11 Oct 2017

Purgatory and the Playboy: Remembering Hugh Hefner

Purgatory and the Playboy: Remembering Hugh Hefner Two weeks ago today, Hugh Hefner died at the age of 91. Almost immediately, writers rallied to denounce (or acclaim) the fraudulent idea of his “legacy.” What he left behind him can be called a legacy only in the same sense as the aftermath of a disaster. My hope is that his life’s work, like that of the Marquis de Sade, will fade to the point that while

Daniel Hyland 0
09 Oct 2017

Assurance and Development, Part III

In my last essay, I argued that intellectual stability is dependent on unity, both according to the demands of logic and the declarations of Saint Paul. Furthermore, I concluded that mere unity is not enough; we must have unity to something, else we paper over our divides to create a hollow accord. Unity to a pre-existent set of ideas or an institution is necessary for intellectual stability. I have yet to establish which of these

Christian McGuire 0
22 Sep 2017

A Reflection on Reformation Five Hundred

As most Christians, whether Protestant or otherwise, know, the end of next month will mark the 500th anniversary of the Reformation. I hope that such a momentous occasion will not only be cause for celebration if you are a Protestant, but also for deep reflection. The onslaught of Reformation-themed books (and movies) being published this year may be an indication that such reflection will take place for many (even Catholics). But I do not hope

Timon Cline 12
20 Sep 2017

What Are Multisite Churches?

A growing phenomenon among American Churches is the multisite movement. Generally, multisite churches are Christian gatherings where a single church organization holds services at two or more geographical locations. Although you have probably seen a multisite (or two) pop up in your neighbor, few Christians know about the history, forms, and purposes of multisite churches. In fact, few church statisticians have truly begun to examine the multisite movement.1 In this article, I briefly outline the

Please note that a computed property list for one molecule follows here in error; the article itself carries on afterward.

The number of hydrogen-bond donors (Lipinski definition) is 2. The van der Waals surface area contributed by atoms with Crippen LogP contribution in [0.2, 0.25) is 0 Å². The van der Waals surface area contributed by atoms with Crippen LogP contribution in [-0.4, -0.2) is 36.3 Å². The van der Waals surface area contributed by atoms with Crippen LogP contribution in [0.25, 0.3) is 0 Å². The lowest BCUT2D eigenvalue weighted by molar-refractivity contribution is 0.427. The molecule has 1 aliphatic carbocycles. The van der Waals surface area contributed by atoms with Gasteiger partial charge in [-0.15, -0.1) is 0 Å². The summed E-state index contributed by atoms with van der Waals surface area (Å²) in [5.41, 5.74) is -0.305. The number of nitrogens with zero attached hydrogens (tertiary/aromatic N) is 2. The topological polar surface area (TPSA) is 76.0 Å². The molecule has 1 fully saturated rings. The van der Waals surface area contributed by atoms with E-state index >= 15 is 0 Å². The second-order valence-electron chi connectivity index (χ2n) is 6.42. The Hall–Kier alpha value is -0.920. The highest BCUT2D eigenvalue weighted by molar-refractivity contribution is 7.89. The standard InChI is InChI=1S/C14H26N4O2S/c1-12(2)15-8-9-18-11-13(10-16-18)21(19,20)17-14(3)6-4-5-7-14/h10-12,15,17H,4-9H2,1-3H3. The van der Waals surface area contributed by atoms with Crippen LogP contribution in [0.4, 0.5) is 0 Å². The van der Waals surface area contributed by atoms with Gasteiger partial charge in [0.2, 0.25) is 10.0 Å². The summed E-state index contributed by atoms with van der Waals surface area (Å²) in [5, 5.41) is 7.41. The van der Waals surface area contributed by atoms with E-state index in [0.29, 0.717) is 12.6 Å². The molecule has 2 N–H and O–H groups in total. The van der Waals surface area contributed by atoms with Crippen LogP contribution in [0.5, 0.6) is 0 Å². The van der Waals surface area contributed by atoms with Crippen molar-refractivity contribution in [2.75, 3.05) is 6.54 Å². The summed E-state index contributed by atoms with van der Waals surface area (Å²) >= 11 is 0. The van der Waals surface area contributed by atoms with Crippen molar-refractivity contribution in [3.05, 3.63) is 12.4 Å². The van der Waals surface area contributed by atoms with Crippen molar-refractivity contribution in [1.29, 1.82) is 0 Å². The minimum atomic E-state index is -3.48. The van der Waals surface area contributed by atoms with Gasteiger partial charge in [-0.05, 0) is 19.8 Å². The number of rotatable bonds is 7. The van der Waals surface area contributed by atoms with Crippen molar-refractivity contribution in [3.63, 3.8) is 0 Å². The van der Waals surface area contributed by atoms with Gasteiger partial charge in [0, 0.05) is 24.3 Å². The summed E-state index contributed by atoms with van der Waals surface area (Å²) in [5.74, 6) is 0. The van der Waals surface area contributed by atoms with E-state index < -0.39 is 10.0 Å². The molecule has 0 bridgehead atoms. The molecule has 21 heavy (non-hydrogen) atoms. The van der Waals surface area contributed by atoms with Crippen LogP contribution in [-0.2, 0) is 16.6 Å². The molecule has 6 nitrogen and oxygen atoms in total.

Jacob Prahlow 1
14 Sep 2017

Assurance and Development, Part II

The road to doctrinal certainty, as I outlined in a previous essay, is fraught with false shortcuts. There are a million wrong ways to achieve peace of mind about one’s religion; nevertheless, only stability will satisfy our spiritual longings. If these inward groanings are satiable, then there must be a right way to pursue them. The trouble with each of the aforementioned approaches to certainty lies in a presupposition that was mostly foreign to Christian

Christian McGuire 1
13 Sep 2017

Mary, Mother of God, Mother of the Church

Mary, Mother of God, Mother of the Church Given that yesterday the Church celebrated the memorial of the Most Holy Name of the Blessed Virgin Mary, I thought that this week instead of my usual poem I would share a prayer, a traditional litany in honor of her beautiful Name. As I prepared this piece, I couldn’t help thinking that much of the prayer’s language will be unfamiliar to my Protestant brothers and sisters. It

Daniel Hyland 0
06 Sep 2017

Spaces for Dissent?

I’ve always been intrigued by the phenomenon of “Catholics in dissent”—those who claim affiliation with the Catholic Church, but aren’t shy about registering their opposition to certain more-or-less authoritative teachings. At least some commentators have argued that “in order to protect the intellectual vitality of the Church’s understanding of itself, responsible dissent is not only allowed, it is required.” As a low-level dissenter from the official doctrine of my denomination—I don’t adhere to the view